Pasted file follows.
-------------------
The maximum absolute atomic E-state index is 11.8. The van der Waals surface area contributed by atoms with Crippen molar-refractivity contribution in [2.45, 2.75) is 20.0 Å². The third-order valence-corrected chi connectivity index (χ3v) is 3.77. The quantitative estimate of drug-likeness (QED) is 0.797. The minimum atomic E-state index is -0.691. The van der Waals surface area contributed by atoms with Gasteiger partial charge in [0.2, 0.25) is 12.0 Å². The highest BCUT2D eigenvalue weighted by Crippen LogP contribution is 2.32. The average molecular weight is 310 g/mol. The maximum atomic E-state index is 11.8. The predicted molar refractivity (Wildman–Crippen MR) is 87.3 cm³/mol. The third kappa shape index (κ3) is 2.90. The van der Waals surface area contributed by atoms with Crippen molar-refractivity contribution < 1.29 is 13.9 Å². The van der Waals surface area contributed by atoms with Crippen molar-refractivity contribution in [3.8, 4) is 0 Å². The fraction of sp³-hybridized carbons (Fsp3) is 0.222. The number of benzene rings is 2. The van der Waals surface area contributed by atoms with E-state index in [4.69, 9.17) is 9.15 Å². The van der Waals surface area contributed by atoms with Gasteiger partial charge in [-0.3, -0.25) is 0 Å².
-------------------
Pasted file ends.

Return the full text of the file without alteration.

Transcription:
The maximum absolute atomic E-state index is 11.8. The van der Waals surface area contributed by atoms with Crippen molar-refractivity contribution in [2.45, 2.75) is 20.0 Å². The third-order valence-corrected chi connectivity index (χ3v) is 3.77. The quantitative estimate of drug-likeness (QED) is 0.797. The minimum atomic E-state index is -0.691. The van der Waals surface area contributed by atoms with Gasteiger partial charge in [0.2, 0.25) is 12.0 Å². The highest BCUT2D eigenvalue weighted by Crippen LogP contribution is 2.32. The average molecular weight is 310 g/mol. The maximum atomic E-state index is 11.8. The predicted molar refractivity (Wildman–Crippen MR) is 87.3 cm³/mol. The third kappa shape index (κ3) is 2.90. The van der Waals surface area contributed by atoms with Crippen molar-refractivity contribution < 1.29 is 13.9 Å². The van der Waals surface area contributed by atoms with Crippen molar-refractivity contribution in [3.8, 4) is 0 Å². The fraction of sp³-hybridized carbons (Fsp3) is 0.222. The number of benzene rings is 2. The van der Waals surface area contributed by atoms with E-state index in [4.69, 9.17) is 9.15 Å². The van der Waals surface area contributed by atoms with Gasteiger partial charge in [-0.3, -0.25) is 0 Å².